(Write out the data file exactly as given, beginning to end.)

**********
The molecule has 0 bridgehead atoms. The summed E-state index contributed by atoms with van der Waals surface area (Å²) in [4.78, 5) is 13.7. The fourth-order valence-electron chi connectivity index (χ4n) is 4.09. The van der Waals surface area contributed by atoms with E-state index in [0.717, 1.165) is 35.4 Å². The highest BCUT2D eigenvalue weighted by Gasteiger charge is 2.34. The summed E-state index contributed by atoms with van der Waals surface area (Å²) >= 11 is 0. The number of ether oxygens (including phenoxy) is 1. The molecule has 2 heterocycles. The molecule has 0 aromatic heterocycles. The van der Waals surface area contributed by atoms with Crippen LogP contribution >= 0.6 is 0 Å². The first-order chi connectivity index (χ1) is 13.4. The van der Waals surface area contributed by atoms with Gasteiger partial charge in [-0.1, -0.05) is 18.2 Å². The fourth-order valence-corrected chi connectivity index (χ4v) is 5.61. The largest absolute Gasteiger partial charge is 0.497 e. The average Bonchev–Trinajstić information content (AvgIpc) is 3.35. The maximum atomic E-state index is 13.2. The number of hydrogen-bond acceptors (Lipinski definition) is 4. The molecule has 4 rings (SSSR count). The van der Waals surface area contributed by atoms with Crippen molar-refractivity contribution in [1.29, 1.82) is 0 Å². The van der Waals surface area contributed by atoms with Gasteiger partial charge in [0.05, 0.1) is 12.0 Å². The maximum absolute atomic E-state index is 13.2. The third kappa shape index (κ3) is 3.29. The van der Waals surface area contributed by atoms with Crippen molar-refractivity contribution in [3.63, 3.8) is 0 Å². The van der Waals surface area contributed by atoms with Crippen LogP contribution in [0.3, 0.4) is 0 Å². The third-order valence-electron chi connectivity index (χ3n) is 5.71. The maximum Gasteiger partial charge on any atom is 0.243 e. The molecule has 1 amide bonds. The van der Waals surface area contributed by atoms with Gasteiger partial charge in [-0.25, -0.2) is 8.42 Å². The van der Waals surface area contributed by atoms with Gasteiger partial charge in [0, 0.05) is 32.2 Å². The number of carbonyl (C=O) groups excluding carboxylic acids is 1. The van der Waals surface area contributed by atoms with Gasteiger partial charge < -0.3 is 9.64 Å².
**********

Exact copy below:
The molecule has 0 bridgehead atoms. The summed E-state index contributed by atoms with van der Waals surface area (Å²) in [4.78, 5) is 13.7. The fourth-order valence-electron chi connectivity index (χ4n) is 4.09. The van der Waals surface area contributed by atoms with E-state index in [0.717, 1.165) is 35.4 Å². The highest BCUT2D eigenvalue weighted by Gasteiger charge is 2.34. The summed E-state index contributed by atoms with van der Waals surface area (Å²) >= 11 is 0. The number of ether oxygens (including phenoxy) is 1. The molecule has 2 heterocycles. The molecule has 0 aromatic heterocycles. The van der Waals surface area contributed by atoms with Crippen LogP contribution >= 0.6 is 0 Å². The first-order chi connectivity index (χ1) is 13.4. The van der Waals surface area contributed by atoms with Gasteiger partial charge in [-0.1, -0.05) is 18.2 Å². The fourth-order valence-corrected chi connectivity index (χ4v) is 5.61. The largest absolute Gasteiger partial charge is 0.497 e. The average Bonchev–Trinajstić information content (AvgIpc) is 3.35. The maximum atomic E-state index is 13.2. The number of hydrogen-bond acceptors (Lipinski definition) is 4. The molecule has 4 rings (SSSR count). The van der Waals surface area contributed by atoms with Crippen molar-refractivity contribution in [1.29, 1.82) is 0 Å². The van der Waals surface area contributed by atoms with Gasteiger partial charge in [0.05, 0.1) is 12.0 Å². The maximum absolute atomic E-state index is 13.2. The third kappa shape index (κ3) is 3.29. The van der Waals surface area contributed by atoms with Crippen molar-refractivity contribution in [3.63, 3.8) is 0 Å². The van der Waals surface area contributed by atoms with Crippen LogP contribution in [0.3, 0.4) is 0 Å². The third-order valence-electron chi connectivity index (χ3n) is 5.71. The maximum Gasteiger partial charge on any atom is 0.243 e. The molecule has 1 amide bonds. The van der Waals surface area contributed by atoms with Gasteiger partial charge in [-0.25, -0.2) is 8.42 Å². The van der Waals surface area contributed by atoms with Gasteiger partial charge in [0, 0.05) is 32.2 Å². The number of carbonyl (C=O) groups excluding carboxylic acids is 1. The van der Waals surface area contributed by atoms with Gasteiger partial charge < -0.3 is 9.64 Å².